The lunar regolith, especially the fraction called "fines" (the particles that are less than 1 mm in diameter), offers the opportunity to take advantage of two different physical processes operating on the lunar surface: (1) brecciation, including pulverization through meteoritic and cometary impact, and (2) solar wind implantation of volatile species. The longer the lunar regolith is exposed to bombardment, the greater the extent of pulverization and implantation of volatile species. However, two counterproductive processes are in operation. First, major impacts result in throw-out of large volumes of material that cover up older regolith. Second, micrometeorite bombardment results in production of agglutinates, which are lunar fines welded together with liquid silicate (glass) (McKay et al. 1971). Thus, there are both destructive and constructive processes operating on the lunar surface.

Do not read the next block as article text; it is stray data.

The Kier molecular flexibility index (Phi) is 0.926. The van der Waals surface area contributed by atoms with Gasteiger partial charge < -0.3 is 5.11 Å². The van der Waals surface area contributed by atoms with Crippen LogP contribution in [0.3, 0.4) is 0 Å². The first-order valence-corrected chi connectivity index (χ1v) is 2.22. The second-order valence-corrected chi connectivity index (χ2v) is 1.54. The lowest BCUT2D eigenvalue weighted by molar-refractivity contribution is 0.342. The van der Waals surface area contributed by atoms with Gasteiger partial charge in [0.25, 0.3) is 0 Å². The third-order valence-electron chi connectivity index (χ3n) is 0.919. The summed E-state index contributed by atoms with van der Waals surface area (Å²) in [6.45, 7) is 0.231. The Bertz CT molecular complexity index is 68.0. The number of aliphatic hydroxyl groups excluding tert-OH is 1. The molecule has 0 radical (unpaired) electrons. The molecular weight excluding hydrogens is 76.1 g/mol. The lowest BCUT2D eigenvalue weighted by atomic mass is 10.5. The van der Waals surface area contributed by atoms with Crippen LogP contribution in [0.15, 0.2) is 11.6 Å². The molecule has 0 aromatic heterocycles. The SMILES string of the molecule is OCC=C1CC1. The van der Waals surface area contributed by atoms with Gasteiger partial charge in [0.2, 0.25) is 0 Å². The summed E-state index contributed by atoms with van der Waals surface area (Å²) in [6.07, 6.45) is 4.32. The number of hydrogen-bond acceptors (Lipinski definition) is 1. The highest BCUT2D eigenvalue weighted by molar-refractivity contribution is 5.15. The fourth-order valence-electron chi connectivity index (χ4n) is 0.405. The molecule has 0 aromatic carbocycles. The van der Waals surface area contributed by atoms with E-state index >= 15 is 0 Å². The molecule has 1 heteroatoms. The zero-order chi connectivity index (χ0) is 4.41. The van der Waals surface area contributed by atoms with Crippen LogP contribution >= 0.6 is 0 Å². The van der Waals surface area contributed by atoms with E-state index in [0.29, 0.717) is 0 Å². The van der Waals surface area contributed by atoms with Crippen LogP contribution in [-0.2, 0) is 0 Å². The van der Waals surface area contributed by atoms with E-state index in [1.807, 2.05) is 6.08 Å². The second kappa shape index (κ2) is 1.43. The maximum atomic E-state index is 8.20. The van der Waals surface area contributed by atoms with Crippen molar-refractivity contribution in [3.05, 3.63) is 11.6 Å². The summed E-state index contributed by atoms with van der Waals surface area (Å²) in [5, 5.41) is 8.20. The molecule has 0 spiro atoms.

The heating of the fines associated with micrometeoritic events liberates some of the solar-wind- implanted volatile species (Carter 1985) and plays an important role in the distribution and redistribution of volatiles on the Moon (Wegmuller et al. 1980).
The formation of agglutinates also decreases the availability of minerals, such as plagioclase feldspars and to a lesser extent ilmenite, for concentration from lunar fines (tables 8 and 9; figure 5). But agglutination does produce a small amount of metallic iron (Morris 1980), which should be concentratable by magnetic means. There is, in any case, an upper limit for production of agglutinates (McKay and Basu 1983). The ideal situation would be to have lunar regolith old enough to allow maximum solar wind implantation but not so old as to allow extensive production of agglutinates.
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